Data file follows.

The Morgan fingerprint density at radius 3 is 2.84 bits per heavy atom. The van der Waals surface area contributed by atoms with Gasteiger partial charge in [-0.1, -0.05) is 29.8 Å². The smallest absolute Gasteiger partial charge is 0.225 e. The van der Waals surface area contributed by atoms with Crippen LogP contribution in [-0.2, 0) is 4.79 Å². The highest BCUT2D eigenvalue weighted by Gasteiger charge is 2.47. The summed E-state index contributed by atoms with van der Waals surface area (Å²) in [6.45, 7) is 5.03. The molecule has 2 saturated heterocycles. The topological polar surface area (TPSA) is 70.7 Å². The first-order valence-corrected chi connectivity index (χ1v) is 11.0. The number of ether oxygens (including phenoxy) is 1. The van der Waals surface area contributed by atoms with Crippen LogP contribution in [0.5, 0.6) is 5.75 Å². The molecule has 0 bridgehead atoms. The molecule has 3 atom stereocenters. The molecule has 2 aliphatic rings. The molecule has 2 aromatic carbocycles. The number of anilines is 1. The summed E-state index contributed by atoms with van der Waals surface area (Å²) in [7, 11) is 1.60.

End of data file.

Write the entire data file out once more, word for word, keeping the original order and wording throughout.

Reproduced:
The Morgan fingerprint density at radius 3 is 2.84 bits per heavy atom. The van der Waals surface area contributed by atoms with Gasteiger partial charge in [-0.1, -0.05) is 29.8 Å². The smallest absolute Gasteiger partial charge is 0.225 e. The van der Waals surface area contributed by atoms with Crippen LogP contribution in [-0.2, 0) is 4.79 Å². The highest BCUT2D eigenvalue weighted by Gasteiger charge is 2.47. The summed E-state index contributed by atoms with van der Waals surface area (Å²) in [6.45, 7) is 5.03. The molecule has 2 saturated heterocycles. The topological polar surface area (TPSA) is 70.7 Å². The first-order valence-corrected chi connectivity index (χ1v) is 11.0. The number of ether oxygens (including phenoxy) is 1. The van der Waals surface area contributed by atoms with Crippen LogP contribution in [0.5, 0.6) is 5.75 Å². The molecule has 0 bridgehead atoms. The molecule has 3 atom stereocenters. The molecule has 2 aliphatic rings. The molecule has 2 aromatic carbocycles. The number of anilines is 1. The summed E-state index contributed by atoms with van der Waals surface area (Å²) in [7, 11) is 1.60.